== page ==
Swiftly and violently did the rivers, creeks and streams swell. As the raging water rose in the middle of a night, bursts of lightning illuminated the flood just enough that one could see the angry deluge creep ever closer to homes, to churches, to businesses.
For many, it swept away an entire life’s work of memories and mementos, family histories and ancestral homeplaces. When it finally receded, the muddy waters had claimed 44 lives.
The catastrophic flooding last year in Eastern Kentucky devastated the region. In the immediate aftermath, support from state and federal agencies, charities, celebrities and everyday volunteers from across the United States poured into communities like Breathitt County. The help and media attention were welcome, but for many in Eastern Kentucky, the news coverage and assistance came and went almost as quickly as the flood itself.
Those left behind, however, had only begun the long and arduous trudge down the road to recovery.
That is the story we present here. “When the Water Goes Down” was borne of a simple request to help Eastern Kentucky not to be forgotten. As evidenced in the film’s opening montage, the flooding that tore through the region was heavily covered across multiple national news outlets, from the destruction of life and property to disaster relief and a visit by President Biden. But beyond the drone shots and headlines, and after the camera crews have packed up and gone, there’s still a community in need.
Entire homes and churches were washed off their foundations, and remnants of lives lived — furniture, toys, clothing — remained strewn across the hollows and ridges. Many people were still without permanent shelter, and many others had packed up and left the only home they had ever known.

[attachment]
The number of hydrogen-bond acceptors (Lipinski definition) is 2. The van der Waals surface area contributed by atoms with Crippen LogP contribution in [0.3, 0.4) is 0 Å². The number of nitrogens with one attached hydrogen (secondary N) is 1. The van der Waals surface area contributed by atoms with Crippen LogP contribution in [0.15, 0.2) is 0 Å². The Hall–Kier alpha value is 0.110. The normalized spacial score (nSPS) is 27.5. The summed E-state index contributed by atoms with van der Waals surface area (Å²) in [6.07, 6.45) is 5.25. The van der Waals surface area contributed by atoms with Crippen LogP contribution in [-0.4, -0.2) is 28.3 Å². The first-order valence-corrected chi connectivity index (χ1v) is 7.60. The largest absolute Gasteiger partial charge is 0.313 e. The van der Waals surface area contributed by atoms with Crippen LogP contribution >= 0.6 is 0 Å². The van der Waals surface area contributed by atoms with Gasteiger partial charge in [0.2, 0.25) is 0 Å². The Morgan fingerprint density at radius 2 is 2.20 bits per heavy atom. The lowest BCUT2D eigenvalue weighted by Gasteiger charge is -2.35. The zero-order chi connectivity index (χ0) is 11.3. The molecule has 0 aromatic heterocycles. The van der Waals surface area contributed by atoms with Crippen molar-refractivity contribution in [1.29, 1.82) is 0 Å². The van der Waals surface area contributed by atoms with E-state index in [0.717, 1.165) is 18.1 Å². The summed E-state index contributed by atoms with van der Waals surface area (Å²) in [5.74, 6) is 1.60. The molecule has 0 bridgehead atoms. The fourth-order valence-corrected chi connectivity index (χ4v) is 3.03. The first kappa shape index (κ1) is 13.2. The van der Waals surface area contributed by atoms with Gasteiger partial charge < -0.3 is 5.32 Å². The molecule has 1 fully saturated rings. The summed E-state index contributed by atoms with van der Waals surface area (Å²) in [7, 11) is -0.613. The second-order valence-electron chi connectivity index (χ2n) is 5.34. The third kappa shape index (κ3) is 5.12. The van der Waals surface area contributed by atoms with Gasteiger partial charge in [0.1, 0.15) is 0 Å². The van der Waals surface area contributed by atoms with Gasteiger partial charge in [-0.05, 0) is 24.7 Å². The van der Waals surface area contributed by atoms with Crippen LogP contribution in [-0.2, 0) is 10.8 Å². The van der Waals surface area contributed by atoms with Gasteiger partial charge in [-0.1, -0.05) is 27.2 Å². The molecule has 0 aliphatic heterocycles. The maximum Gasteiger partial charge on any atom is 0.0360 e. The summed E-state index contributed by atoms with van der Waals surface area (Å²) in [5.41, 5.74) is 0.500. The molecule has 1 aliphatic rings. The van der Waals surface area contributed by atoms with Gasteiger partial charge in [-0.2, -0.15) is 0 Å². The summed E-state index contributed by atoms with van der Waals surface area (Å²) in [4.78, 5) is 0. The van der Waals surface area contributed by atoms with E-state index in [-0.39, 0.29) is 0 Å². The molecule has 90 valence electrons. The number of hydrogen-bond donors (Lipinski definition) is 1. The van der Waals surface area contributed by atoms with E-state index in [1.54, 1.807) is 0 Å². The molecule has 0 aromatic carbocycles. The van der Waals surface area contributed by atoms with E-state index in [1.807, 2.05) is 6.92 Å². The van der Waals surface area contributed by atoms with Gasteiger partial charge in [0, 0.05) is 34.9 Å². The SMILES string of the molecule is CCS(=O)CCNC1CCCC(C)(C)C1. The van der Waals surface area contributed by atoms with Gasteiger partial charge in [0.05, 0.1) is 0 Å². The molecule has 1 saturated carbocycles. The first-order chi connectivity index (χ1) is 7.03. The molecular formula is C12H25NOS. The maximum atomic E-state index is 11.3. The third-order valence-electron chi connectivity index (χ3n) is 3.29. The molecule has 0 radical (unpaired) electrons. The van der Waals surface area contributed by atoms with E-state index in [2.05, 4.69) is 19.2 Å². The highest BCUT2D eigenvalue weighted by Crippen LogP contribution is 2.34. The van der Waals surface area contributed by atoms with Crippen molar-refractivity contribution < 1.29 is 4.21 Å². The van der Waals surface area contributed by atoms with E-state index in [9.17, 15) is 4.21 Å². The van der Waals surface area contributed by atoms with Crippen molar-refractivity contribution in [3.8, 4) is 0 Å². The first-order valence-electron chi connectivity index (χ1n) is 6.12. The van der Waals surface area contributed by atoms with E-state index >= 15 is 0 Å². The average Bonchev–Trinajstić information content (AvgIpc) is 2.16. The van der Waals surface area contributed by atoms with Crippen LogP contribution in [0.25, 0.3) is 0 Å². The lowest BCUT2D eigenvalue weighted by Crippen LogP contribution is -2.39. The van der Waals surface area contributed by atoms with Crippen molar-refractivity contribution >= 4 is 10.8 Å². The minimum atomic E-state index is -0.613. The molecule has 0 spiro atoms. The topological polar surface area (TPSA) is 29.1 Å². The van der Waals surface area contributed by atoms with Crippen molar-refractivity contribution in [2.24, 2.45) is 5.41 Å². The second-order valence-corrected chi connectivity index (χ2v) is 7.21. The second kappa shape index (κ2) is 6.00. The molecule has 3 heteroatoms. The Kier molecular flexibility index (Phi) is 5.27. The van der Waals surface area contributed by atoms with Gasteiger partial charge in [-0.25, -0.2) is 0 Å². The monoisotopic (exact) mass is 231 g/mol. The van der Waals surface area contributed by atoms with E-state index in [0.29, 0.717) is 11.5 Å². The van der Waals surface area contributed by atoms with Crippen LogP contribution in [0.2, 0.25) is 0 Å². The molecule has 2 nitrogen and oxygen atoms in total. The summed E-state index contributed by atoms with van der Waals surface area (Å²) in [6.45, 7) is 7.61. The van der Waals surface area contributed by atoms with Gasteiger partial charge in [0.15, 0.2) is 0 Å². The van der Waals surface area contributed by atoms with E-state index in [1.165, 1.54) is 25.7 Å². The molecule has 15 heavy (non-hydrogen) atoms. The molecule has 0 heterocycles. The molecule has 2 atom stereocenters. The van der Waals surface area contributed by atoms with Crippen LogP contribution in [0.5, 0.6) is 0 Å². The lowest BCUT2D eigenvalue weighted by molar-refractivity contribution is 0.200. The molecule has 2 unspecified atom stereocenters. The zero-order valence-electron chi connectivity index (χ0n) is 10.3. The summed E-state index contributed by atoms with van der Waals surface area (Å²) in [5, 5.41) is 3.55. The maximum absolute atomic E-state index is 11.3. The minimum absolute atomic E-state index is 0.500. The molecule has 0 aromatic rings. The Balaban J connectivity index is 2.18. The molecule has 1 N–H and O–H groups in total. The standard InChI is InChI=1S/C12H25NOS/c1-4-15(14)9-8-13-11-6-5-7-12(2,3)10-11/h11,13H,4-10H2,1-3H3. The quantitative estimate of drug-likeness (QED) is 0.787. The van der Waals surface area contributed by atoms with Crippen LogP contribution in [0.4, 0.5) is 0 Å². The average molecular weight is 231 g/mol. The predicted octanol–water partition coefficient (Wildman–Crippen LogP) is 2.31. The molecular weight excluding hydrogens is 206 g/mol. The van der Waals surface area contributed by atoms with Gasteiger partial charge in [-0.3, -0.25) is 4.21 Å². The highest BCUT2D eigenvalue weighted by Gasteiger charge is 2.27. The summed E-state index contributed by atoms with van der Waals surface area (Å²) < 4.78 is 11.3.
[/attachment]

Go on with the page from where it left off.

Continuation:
Here, we tell some of the stories of those who decided to remain: A country preacher trying to shepherd himself and his congregation through the recovery; a woman who — though rebuilding her life for the second time — has never lost her faith in God; a firefighter who helped rescue people; an elected official who is determined that his constituents are not forgotten; and several others who are rebuilding, reviving, and recommitting themselves to their neighbors and community. The film utilizes an expository structure to not only amplify the voices of the overlooked, but to push back against persistent preconceptions of the region, its people, and their place within the United States and the world.
It is a story at turns heartbreaking and inspiring. It is an important story, too. “Don’t forget us” is a refrain we heard while filming. This documentary is our way of letting the people of Breathitt County and Eastern Kentucky know that we haven’t — and won’t — forget them.
Editors note: A pair of filmmakers joined a journalist representing two publications, Appalachian Places and 100 Days in Appalachia, during a visit with residents of Eastern Kentucky to record their stories three months after the devastating flood of July 28. The combined effort resulted in the documentary film, “When the Water Goes Down,” which shares its title with a song featured in the film. This introduction to the film is co-published with Appalachian Places, a digital magazine published by the Center of Excellence for Appalachian Studies and Services at East Tennessee State University. Sign up for their email newsletter here.
Skylar Baker-Jordan is the Contributing Editor for Community Engagement at 100 Days in Appalachia. He is a graduate student at East Tennessee State University in Appalachian Studies, and a staff member of Appalachian Places. Subscribe to his weekly newsletter of updates throughout the region here.
P.B. Cooley is a graduate student at ETSU in Appalachian Studies, and is pursuing a graduate certificate in film production.